If the value of a business you own goes up or down between the time you separate from your partner and the completion of your divorce, you should disclose this so the information can be incorporated into the financial settlement which will be reached at the conclusion of the divorce. It is important to ensure that your soon-to-be ex is fully informed of changes in the value of big assets.

Full disclosure of your financial situation is a legal requirement during divorce and if it later comes out that the value of your business increased after you separated, and you did not disclose this, it may invalidate the settlement. Conversely, if you have hit a run of bad luck in your business and the value has gone down, you will want to ensure that this too is taken into account so you will not be paying over-the-odds.

However, the significance of any such fluctuations will be limited if the overall value of the business is low, and therefore unlikely to make a meaningful difference to the overall settlement and to meeting each partner’s reasonable financial needs. In that situation, the family courts may take a greater interest in any assets acquired or businesses started during the period between separation and the start of the divorce, in order to ensure that reasonable financial provision is made for each party.

The family courts often also take into account how much effort the business owner or operator has made to keep the business afloat and increase its value or profitability during the period of separation. If such efforts can be demonstrated, and this has resulted in the value of the business increasing, this may mean that the other partner will receive a smaller share in the value of the firm since the increase in value was clearly not due to their efforts or contributions during the marriage.

Why does this matter?

When couples divorce, their assets are divided – either by mutual agreement, mediation or (occasionally) the intervention of a family court judge. This will, of course, include any businesses wholly or partly owned by one – or both – of the spouses. A revenue-generating business is a valuable asset. But it is a more complicated one than a bank account or a house because its value relies on it continuing to operate and generate profit.

During the divorce, the value of any businesses owned will be carefully assessed and a decision made regarding a fair course of action. Although exceptions are made, the starting point for divorce in England and Wales is an equal division of assets – although a clear contribution to the success of the business by a non-owner will count in their favour.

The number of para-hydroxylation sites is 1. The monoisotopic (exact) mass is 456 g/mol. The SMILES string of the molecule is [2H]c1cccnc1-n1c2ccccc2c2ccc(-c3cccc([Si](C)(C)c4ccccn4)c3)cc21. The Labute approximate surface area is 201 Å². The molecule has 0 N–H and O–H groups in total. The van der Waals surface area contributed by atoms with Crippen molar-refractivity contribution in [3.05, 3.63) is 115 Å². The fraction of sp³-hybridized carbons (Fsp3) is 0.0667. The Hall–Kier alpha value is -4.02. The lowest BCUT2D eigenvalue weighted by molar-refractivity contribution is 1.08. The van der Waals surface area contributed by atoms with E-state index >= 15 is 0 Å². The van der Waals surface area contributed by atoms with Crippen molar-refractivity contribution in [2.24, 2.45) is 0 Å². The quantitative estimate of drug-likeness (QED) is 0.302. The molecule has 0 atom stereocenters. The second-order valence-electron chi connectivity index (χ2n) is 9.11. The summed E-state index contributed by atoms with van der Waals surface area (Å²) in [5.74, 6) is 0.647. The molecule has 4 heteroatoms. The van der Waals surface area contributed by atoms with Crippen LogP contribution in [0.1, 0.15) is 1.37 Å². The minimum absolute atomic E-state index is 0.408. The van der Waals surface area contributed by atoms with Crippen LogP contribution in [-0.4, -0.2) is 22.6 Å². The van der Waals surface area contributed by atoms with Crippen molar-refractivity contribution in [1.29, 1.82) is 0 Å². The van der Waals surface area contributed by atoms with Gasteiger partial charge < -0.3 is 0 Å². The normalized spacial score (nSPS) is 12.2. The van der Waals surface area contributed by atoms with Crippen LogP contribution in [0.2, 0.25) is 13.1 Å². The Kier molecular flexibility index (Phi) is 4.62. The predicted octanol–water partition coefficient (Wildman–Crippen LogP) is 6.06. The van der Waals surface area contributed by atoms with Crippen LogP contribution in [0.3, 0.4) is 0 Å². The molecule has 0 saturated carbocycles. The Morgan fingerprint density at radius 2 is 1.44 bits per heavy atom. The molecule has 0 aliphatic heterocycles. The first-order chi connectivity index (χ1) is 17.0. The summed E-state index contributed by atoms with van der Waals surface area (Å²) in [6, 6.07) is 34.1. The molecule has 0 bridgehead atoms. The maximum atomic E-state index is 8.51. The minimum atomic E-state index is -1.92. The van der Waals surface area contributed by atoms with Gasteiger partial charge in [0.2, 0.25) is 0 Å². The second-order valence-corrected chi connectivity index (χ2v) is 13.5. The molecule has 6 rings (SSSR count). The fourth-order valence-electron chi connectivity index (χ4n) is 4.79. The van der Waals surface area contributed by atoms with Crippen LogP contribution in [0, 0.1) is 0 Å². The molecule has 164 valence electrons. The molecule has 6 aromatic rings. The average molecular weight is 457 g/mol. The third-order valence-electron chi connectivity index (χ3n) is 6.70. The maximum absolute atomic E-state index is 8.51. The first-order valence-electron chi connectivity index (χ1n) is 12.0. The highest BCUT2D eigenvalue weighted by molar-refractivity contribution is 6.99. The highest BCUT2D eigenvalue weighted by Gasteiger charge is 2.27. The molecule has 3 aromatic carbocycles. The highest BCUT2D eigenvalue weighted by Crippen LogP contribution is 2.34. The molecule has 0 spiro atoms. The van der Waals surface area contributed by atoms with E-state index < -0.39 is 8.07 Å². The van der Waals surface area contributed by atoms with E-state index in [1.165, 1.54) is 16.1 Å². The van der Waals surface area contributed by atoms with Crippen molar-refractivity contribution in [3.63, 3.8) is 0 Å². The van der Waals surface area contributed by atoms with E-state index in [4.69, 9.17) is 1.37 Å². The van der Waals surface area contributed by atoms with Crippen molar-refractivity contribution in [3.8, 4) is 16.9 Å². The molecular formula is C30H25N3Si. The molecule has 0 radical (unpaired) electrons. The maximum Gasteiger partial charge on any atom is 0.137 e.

Dividing the value of a business could be done in a number of ways – for example:

  • Allotting shares in the firm to the other spouse.
  • Via an agreed sale.
  • Using revenue from the business to support the other spouse.
  • One partner buying out the other.

The particular course of action chosen will depend on the individual circumstances of each couple. The last option above is the usual approach for businesses which are jointly owned by a divorcing couple. This approach may also be appropriate on some occasions when the partners in a business are not married to each other but one is divorcing and needs to liquidate their interest in the company.

What happens after the divorce?

At the conclusion of the divorce process, when the ‘consent’ order specifying the division of assets is agreed, signed and ratified by a judge, that is usually that. The division has been agreed and it is not usually possible for either spouse to reopen a claim against the other. In order to do so, it is generally necessary to demonstrate ‘material non-disclosure’ by the other spouse – i.e. a meaningful failure to fully disclose all financial assets and information during the divorce negotiations. If, for example, a business owner had reason to believe that their company was likely to increase in value at a defined point in time – due to a buyout for example – but they did not reveal this during the divorce negotiations, that could constitute material non-disclosure and become the basis for a fresh claim in the divorce courts by their former spouse.

If you or your spouse have business interests and you would like advice on how these interests might be handled in the event of divorce, contact us today for a free consultation.